Hot Springs Fire Department was dispatched at 12:52 p.m. to assist the Minnekata Fire Department (west of Hot Springs) with voluntary evacuations “above Cottonwood”, the dispatcher said.
Only four of the seven military Modular Airborne FireFighting Systems C-130 air tankers are mobilized. If they were assigned to the Myrtle fire, they could not reload at the Rapid City Air Tanker base because the U.S. Forest Service is dragging its feet on approving the base for MAFFS air tankers, in spite of the fact that the base has been approved by the Air Force. MAFFS air tankers have been commonly used since the early 1970s, but the USFS has not gotten around to approving Rapid City for their use during the last 37 years.
Wildfires are very difficult to suppress even when competent leaders make excellent decisions and funding levels approved by Congress and the President are adequate. When the opposite is the case, it puts a tremendous burden on firefighters who are doing the best they can under very difficult conditions.
(End of update.)
UPDATE at 12:45 p.m. July 20, 2012:
The Myrtle Fire is very close to Wind Cave National Park, but as far as I know has not yet burned into the park, which is closed to the public, of course. On Thursday the staff gave pre-evacuation notices to all park residents. Today the power has been shut off and hand-held radio batteries are being charged off a generator that is running the gas pump. The high today will reach 99 degrees, the minimum relative humidity will be 21 percent, and the winds will be 10-14 mph with gusts to 18 out of the east and northeast. These conditions are conducive to significant fire spread to the west and southwest. HERE is a link to detailed weather forecast information for the specific area in which the fire is burning.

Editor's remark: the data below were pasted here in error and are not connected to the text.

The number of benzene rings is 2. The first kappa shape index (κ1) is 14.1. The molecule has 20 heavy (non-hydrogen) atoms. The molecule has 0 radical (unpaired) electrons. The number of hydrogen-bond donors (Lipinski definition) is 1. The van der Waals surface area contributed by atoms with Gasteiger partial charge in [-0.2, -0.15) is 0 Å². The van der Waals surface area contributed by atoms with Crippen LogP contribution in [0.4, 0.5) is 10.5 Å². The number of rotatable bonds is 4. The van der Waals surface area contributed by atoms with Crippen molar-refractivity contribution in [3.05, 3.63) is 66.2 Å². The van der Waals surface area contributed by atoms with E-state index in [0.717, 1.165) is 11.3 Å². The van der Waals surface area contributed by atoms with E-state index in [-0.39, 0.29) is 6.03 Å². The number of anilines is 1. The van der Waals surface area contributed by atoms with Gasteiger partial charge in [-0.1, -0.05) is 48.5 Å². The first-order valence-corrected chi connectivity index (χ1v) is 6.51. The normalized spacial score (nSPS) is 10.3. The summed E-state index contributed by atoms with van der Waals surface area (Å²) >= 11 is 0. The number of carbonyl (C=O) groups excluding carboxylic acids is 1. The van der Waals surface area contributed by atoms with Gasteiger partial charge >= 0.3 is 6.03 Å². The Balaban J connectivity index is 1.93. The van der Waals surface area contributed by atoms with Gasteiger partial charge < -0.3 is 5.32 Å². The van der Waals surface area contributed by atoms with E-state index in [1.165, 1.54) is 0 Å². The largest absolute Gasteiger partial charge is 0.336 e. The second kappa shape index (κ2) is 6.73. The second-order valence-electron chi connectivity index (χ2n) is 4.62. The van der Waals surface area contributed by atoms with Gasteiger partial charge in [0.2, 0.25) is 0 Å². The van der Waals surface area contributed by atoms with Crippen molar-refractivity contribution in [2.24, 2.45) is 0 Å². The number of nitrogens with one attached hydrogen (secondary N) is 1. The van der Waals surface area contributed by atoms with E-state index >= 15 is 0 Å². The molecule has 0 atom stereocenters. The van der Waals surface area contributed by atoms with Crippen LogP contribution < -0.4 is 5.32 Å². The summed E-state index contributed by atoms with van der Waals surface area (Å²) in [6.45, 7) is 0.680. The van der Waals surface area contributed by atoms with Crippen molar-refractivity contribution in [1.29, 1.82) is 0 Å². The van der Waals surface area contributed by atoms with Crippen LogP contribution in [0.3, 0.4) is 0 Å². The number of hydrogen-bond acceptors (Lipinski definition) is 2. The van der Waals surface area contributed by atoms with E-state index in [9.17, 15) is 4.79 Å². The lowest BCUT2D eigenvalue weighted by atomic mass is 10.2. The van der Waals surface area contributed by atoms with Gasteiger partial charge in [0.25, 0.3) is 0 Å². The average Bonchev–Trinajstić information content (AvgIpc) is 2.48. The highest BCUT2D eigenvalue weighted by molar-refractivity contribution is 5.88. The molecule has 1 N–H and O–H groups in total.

(End of update.)
Here is some information provided by the Incident Management Team at 10:04 a.m on Friday:
The Myrtle Fire, reported yesterday, July 19, 2012 at 1:30pm approximately 1 mile east of Pringle, SD, has grown to 7500 acres and is 5 percent contained.
Residents north of Argyle road to highway 385 have been placed on evacuation notice. For more information on evacuations, please call Frank at (605) 673-8307. Argyle road remains open.
The American Red Cross has opened an emergency evacuation center [in Custer] at the Armory/Custer Middle School.
Wind Cave National Park has been closed until further notice.
Resources continue to arrive on scene and a type 1 [Incident Management] team [which is used for managing large, complex wildfires] will arrive today.
“Right now we are concerned about the area south of 385 and Pringle,” said Mike Carter, Emergency Coordinator for Custer County. “We have no concerns about Custer,” he said.
The public can go to Denver from Custer via Highway 385 and Highway 89 south to Denver.
People can get to Hot Springs from Custer- by going south on 385 and 89 to Minnekahta Junction.
Approximately 300 firefighter personnel are on scene.